The holiday season. I liken it to an express train on a long, straight track: You can see it coming from miles away, but you don’t realize how fast it’s approaching until it’s flying by, leaving your ears ringing, your hair a windswept mess, and the pit of your stomach churning with unspent adrenaline.
With several decades of adulthood, parenthood, and small business ownership under my belt, I’ve gotten better at preparing for the madness that marks the end of each calendar year. My mode of preparation, however, probably looks a little less than standard. Sure, you’ll find me RSVP-ing for a party or two, and picking up presents for my daughter, parents, and dear friends. I’m also not above pureeing some cranberries, hanging lights, or trimming a tree. And on the business side, juggling schedule adjustments, financial paperwork, and season-specific client care is par for the course.
But for me, the real prep work is an inside job. My version of “getting into the holiday spirit” entails fortifying the mind, body, and soul for what will inevitably be a tumultuous period — and helping others to do the same.
So, grab a cup of hot cocoa and let’s talk strategy. By the time we’re done, even the Three Wise Men will be asking you for advice.
Make a List and Check It (More than) Twice
When I say “list,” I’m not referring to a guest list, a gift list, or a grocery list. I’m referring to a gratitude list, which is something I’ve mentioned to the ModernMom community before. Writing out the things that I’m thankful for has long been a daily practice of mine, and I find it to be more essential than usual in the lead up to the winter holidays. Why? Because sustaining a holly, jolly attitude for nearly two months is quite a taxing task. At some point, even those with naturally sunny dispositions can start to feel frostbite from overexposure to the typical stresses of the season.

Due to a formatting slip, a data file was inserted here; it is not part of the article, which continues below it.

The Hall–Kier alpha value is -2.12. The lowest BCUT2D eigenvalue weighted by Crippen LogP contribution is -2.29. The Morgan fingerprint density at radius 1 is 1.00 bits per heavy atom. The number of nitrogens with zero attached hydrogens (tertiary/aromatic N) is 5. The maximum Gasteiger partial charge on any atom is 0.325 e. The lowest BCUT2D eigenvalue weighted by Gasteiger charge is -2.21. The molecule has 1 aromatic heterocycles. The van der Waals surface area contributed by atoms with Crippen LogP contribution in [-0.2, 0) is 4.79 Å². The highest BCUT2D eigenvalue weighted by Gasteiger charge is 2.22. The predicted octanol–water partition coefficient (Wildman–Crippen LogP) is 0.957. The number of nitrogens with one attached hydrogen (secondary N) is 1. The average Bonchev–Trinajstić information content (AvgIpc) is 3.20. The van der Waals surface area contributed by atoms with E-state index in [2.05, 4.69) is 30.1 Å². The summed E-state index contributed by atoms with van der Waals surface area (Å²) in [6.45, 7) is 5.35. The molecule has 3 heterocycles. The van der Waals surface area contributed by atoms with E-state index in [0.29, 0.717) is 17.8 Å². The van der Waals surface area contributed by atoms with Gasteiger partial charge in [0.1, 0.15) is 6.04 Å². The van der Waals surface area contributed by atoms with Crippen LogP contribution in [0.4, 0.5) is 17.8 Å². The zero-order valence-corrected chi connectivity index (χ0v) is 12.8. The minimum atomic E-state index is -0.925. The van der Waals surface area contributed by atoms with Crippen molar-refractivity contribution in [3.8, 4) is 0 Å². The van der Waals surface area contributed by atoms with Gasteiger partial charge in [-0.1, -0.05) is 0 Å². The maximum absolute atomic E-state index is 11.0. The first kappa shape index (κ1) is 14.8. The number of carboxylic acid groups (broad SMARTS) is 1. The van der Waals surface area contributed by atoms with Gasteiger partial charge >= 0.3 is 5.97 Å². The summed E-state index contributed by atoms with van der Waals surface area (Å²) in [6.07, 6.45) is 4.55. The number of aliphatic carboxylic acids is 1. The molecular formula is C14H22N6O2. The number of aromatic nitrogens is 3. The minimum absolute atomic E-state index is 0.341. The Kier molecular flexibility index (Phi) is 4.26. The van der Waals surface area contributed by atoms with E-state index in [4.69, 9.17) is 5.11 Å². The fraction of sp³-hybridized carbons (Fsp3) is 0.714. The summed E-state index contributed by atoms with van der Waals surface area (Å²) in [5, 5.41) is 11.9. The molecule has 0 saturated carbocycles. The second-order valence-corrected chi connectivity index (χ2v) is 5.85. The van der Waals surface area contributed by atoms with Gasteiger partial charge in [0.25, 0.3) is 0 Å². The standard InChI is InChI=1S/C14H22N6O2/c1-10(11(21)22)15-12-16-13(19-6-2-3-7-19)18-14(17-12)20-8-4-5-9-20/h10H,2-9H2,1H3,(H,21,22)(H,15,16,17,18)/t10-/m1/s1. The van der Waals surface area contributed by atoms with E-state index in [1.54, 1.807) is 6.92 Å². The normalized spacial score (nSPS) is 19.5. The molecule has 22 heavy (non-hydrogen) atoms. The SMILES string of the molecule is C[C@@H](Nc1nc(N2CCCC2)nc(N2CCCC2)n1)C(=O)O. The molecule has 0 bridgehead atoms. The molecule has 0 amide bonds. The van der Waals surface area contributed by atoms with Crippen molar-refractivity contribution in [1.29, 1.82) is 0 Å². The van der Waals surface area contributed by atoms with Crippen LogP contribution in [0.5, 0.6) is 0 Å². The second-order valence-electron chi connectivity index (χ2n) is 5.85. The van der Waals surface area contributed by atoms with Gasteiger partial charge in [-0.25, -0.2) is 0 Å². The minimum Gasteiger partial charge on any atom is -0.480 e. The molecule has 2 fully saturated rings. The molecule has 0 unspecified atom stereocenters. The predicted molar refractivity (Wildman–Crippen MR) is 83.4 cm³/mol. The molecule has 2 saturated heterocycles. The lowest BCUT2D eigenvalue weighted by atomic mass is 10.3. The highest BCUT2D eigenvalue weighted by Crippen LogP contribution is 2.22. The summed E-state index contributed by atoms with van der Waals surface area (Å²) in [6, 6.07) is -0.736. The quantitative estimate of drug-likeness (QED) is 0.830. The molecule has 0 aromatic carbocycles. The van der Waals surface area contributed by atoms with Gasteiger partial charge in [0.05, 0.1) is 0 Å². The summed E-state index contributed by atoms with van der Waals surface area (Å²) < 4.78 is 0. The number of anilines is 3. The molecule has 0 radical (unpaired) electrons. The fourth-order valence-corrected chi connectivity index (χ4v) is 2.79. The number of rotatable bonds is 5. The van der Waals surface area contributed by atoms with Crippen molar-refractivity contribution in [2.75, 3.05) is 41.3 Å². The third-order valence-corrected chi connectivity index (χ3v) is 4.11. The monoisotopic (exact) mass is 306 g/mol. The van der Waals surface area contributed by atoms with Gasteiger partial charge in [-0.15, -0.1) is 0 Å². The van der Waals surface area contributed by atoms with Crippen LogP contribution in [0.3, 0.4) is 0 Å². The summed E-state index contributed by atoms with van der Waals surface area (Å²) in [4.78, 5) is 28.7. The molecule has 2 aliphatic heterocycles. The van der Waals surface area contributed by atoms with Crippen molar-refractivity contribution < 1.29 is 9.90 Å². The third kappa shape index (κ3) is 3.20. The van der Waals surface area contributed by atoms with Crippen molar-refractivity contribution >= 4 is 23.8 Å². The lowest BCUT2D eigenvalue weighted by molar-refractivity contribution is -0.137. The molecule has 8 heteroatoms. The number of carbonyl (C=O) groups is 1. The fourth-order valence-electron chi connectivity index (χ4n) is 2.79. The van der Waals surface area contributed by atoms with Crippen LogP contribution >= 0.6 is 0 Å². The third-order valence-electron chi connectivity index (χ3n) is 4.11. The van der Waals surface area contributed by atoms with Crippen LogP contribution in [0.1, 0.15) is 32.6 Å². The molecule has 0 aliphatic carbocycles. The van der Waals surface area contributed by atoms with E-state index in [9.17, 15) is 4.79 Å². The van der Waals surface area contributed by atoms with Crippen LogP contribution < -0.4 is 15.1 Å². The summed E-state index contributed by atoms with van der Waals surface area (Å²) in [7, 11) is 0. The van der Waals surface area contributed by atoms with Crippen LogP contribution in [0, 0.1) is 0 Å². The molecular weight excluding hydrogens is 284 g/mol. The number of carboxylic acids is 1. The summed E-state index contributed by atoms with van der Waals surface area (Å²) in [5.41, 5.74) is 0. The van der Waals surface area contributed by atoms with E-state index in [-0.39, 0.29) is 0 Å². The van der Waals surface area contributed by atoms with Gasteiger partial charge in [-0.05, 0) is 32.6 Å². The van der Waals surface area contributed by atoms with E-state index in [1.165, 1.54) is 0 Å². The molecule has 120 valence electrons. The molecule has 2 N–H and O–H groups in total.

Reserving five minutes each morning to zero in on the areas of your life that fill you with joy year-round can not only keep you grounded throughout the blizzard of ribbon-candy-coated festivities; it can help you to prevent the holiday hangover effect that traditionally chases New Year’s toasts — whether champagne is involved or not. And bonus: This can be a solo practice (for those parents who need “just a second, honey,” to restore their sanity), a family bonding activity, or both. However you choose to employ it, a gratitude list is the gift that keeps on giving.
Forgo the Reindeer Games
From the moment we swap out our jack-o’-lanterns for twinkling lights, the world can start to look like one big window-display in which each one of us — willingly or not — has been installed. Once we allow this “see and be seen” mindset to take hold, we can easily lose sight of what is really important to us. Baking the best pumpkin pie for your family’s Thanksgiving get-together, securing the ultimate kid-gifts-of-the-moment for your youngest relatives, selecting the snazziest possible outfit for that unavoidable office party… Left unchecked, such external pressures can easily turn the most wonderful time of the year into the most competitive, most frustrating, most exhausting of time vacuums.